|5. The case of the Corporation of Dunwich, with respect to the rent payable to the Crown. States that the lands in the town chargeable with the rent of 65l. a year, payable by the town (being a very sandy coast) by great inundations, are washed into the sea; and the port thereof, where ships used to come and pay anchorage, tunnage, tollage, and other duties towards the payment of the rent, is utterly destroyed, and the town exceedingly poor; and, therefore, the rent has been by several succeeding reigns reduced, and King Charles II., reduced it to 5l., and this was granted to his Queen Catharine as part of her jointure. This was in arrear after the King's death, and the Sheriff of Suffolk in 1718, by virtue of the “long writ” out of the Treasurer's Remembrancer's Office, took the bailiffs and 10 aldermen and other freemen of the town in execution to Beccles gaol. Upon their application to the Court of Exchequer, and after production of the grants, letters patent, &c., and after much debate on the words, “de firm. ville sue,” the court declared that the writ was ill-executed by the sheriff, and that the corporation and not the members in their persons or private capacities, are liable to pay the debt; and that the sheriff held them in prison at his own peril, so the sheriff immediately discharged them all by order of Court without paying any fees.|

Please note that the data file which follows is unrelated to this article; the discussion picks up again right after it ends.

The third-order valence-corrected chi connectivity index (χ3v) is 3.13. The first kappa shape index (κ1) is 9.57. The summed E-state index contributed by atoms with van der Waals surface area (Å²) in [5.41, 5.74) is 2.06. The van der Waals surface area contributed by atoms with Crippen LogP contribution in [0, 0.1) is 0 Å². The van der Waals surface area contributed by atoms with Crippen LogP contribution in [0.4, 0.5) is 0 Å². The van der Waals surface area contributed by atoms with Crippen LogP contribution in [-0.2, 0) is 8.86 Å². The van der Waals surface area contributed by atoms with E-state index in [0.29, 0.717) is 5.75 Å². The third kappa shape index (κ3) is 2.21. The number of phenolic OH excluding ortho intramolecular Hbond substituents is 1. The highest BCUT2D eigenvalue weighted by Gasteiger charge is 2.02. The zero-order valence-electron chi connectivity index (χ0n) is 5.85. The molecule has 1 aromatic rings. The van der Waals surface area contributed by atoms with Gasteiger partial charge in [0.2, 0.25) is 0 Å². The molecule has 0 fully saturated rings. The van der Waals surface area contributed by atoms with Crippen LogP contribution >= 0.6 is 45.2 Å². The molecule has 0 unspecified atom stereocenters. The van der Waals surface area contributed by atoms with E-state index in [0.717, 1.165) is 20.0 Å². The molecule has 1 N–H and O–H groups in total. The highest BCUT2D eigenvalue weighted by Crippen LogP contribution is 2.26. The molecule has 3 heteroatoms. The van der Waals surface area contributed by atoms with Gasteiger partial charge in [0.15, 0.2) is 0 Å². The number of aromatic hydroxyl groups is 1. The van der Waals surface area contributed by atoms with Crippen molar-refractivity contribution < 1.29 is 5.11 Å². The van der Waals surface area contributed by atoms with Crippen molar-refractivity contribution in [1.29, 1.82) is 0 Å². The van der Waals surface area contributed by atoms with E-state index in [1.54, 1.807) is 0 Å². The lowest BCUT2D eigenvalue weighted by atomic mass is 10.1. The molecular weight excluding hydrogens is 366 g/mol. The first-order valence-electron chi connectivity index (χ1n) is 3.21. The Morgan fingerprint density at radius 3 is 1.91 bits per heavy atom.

Note.—“The five pounds p[er] annm has been yearly paid to the Crown till within these five years, the corporation conceiving they had paid in full discharge of the whole, tho' they have a discharge for no more than the five pounds p[er] annũ paid as aforesaid.” 1 page.